Tantrums and Tiaras

        I received a call last night from the department’s HR rep.  He could not have been nicer or more polite as he pointed out that some people were upset because my blog was “too personal.”  How ironic when the point of the blog is to describe how impersonally I was treated and what a devastating impact it had on my mental health.   And once again, instead of dealing with me directly, they have someone else reach out to me.   This is a perfect segue to today’s entry:
I got sideways with some of the lawyers in the department (mostly the direct reports and their protégées) pretty quickly, which dismayed me because I had always been able to get along with even the most difficult of clients.  I knew how to build rapport with people so I could deal with them effectively.  
You have to get to know people, however, before you can build rapport with them and create a collaborative working relationship.   In this department there were virtually no opportunities to get to know my colleagues.   No communication, no rapport, no collaboration.   
                At first I blamed myself when these mishaps occurred.  I left many of my weekly meetings with my boss in tears because I had stepped on someone’s toes without knowing it.  Here I was, a 50 year old woman with over 25 years of experience as a lawyer, and I’m trying to hide my tears as I walk down the hall to my office.  Talk about a walk of shame.    
                For example, I worked on a company policy that required employees to report violations of some sort.  One of the issues we discussed at our meetings was whether employees should report all violations or only the material ones.  Trouble is, it’s hard to define what is trivial and what is serious.  My view was the employees should not have to try to define what is “material.”  I argued that this is subjective and open to interpretation.  My view was that it is better to over-report than underreport.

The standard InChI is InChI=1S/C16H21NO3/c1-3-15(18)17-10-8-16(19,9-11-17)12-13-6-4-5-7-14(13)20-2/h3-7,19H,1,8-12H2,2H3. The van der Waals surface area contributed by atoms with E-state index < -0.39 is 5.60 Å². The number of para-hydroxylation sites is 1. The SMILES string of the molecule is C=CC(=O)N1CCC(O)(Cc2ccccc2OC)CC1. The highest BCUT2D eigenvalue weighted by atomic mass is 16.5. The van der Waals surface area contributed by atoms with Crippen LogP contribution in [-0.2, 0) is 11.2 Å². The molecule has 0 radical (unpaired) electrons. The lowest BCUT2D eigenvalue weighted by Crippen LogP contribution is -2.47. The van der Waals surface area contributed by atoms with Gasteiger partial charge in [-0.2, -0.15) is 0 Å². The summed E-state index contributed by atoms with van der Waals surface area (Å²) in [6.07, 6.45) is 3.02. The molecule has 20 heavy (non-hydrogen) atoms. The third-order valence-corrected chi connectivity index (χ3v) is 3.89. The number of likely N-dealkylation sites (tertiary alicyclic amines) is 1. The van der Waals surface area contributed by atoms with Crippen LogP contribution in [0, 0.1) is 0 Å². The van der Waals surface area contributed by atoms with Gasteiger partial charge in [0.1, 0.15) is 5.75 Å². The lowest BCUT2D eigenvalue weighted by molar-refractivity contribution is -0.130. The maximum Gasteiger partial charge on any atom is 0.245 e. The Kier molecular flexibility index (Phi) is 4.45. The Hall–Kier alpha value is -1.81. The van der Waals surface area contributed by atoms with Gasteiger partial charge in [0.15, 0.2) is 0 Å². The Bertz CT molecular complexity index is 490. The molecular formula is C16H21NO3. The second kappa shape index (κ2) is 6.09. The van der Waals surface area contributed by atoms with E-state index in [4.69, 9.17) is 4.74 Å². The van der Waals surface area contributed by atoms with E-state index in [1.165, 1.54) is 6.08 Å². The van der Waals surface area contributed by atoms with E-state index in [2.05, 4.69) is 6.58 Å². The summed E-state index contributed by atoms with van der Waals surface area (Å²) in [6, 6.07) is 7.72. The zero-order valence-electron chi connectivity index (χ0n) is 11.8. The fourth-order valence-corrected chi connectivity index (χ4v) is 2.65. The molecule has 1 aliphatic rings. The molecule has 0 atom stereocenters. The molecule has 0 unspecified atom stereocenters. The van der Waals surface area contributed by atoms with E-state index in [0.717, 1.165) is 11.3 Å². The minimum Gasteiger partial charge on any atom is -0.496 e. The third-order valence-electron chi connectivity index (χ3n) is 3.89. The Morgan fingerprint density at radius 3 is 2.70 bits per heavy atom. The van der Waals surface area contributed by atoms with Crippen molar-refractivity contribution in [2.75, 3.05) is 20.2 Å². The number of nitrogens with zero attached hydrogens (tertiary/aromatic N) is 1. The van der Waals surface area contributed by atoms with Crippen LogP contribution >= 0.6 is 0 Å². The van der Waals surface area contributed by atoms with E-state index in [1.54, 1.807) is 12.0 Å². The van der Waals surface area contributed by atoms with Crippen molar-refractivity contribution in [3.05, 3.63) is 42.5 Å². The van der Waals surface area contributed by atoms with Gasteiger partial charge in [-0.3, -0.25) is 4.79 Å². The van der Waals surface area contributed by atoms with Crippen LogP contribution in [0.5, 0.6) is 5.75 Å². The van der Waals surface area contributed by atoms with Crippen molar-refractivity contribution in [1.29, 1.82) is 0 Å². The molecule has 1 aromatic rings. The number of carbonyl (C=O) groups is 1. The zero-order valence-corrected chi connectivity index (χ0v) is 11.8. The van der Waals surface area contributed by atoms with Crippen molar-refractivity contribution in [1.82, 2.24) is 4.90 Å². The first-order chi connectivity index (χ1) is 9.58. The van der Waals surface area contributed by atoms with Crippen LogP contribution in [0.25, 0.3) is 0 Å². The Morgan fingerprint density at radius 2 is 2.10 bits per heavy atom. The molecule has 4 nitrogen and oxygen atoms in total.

Once the team finished drafting the policy, it was sent to the governance committee for review and approval.  I was not invited to this meeting, so I did not get the chance to explain why we did what we did.    
             Sure enough, when the final policy came out, the word “material” had been inserted.   
Silly me, I thought my point of view should—and could — be expressed.  I figured if they knew why I had omitted the word, they would take it out.  Or at least we would discuss it.   
             So I sent an e-mail to the members of the committee in which I politely explained why we had intentionally left it out.    
                At my next meeting with my boss, I got reprimanded for sending the e-mail.  I was surprised, to say the least.   It seems I had ticked off the lawyer member of the committee, who was one of the GC’s direct reports and a long time member of the department. Supposedly I had violated one of the law department’s counseling principles, which was to “speak with one voice.”  The problem with this principle was that there was so little communication inside the department that it was impossible for me to know what that one voice was supposed to say.  And it became readily apparent to me that the “one voice” was the voice of the direct reports, not a minion like me.   
That one inadvertent slip impacted my performance rating for three years.  Three years.  Never mind that I put a contracting process in place that saved the company $2 million every year.  No, what mattered was that I had ticked off a big wig in the department.